ROSE ROUSE
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ROSE ROUSE has been a journalist for over twenty years, writing extensively for The Observer, GQ, The Independent, the Face and has also written two books: MISSING (Metro 2008) was a series of heartfelt interviews with the relatives of husbands, sons and daughters who have never been found; LAST LETTERS TO LOVED ONES (Metro 2009) contains the often poignant last letters from soldiers who have died in Iraq, Afghanistan, World War 1 and 2, moving last letters from the terminally ill and suicide notes. The latter was serialised in the Daily Mail. She lives in Harlesden.

 

 

roserouse.wordpress.com/

A LONDON SAFARI: Walking Adventures in NW10
(with an introduction by Louis Theroux)
RRCOVER

Rose Rouse saw a post on the White Pride World Wide forum: “So I think if any of you need to convince brainwashed whites about the very real dangers of multicultural society up close and personal, then take them to Harlesden.” Disgusted by the sentiment, and after a long journalism career, Rose Rouse decided to start out on a new project: to explore her local area in the North West London borough of Brent. Harlesden is raw and very, very lively. It is also multi-layered. Built on material initially collected for her blog, this book documents Rouse’s explorations in the form of a series of walks undertaken at different times of the day and night. Rouse walks with all sorts of people from documentary maker Louis Theroux, to actor and writer Alexei Sayle, to poet, mother, artist and ex gas meter reader Sue Saunders, and legendary punk filmmaker Don Letts, to local characters who run newsagents (which also sell boxing gloves), a barber who is also a world renown artist, women who come to shop for hair-extensions, and the inimitable Vince Powers who opened the now legendary Mean Fiddler in Harlesden…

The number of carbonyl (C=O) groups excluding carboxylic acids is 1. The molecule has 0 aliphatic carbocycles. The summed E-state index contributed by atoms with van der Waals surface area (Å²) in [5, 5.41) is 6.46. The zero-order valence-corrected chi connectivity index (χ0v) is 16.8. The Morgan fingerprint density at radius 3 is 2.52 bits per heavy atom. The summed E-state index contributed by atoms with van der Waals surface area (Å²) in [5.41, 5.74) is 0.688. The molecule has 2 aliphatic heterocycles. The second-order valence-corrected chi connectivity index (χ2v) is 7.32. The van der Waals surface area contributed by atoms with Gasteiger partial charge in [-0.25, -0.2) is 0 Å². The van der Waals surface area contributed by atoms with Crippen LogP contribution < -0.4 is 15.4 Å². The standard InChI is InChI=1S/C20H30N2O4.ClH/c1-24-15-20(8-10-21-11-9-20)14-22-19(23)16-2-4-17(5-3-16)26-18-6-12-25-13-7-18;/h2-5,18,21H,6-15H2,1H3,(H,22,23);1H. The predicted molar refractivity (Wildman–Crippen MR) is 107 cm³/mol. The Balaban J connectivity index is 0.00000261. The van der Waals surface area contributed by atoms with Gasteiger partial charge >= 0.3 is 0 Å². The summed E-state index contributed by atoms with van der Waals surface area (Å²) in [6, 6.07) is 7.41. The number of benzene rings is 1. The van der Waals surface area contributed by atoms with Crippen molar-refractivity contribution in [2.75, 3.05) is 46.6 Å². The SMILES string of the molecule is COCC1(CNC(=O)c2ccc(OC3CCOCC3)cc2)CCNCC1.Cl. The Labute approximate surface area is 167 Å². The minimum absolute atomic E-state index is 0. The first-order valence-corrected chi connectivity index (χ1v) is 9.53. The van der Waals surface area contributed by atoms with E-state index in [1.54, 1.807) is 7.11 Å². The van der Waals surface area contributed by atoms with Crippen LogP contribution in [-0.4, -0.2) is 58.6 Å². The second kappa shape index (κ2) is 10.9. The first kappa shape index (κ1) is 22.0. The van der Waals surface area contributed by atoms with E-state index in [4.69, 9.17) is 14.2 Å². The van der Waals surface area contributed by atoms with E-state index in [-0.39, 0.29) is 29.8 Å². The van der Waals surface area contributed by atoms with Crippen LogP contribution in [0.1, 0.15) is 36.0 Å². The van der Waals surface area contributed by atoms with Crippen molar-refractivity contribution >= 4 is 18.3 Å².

This walking adventure explores one of Britain's most diverse neighbourhoods and shows a microcosm of British urban life. Well known blogger Bidisha said of Rose’s blog: 'Beautifully written, inspiring, intelligent, observant contemporary urban reportage written with great humanity, which really deserves to be published as a complete book as it gives such an insight into modern London.' Louis Theroux says in his introduction: ‘Harlesden represents something bigger than itself. It is a petri dish of what is happening - in less concentrated ways - across Britain.’

Sales

Amberley Books UK and US

Material:Finished copies (223pp).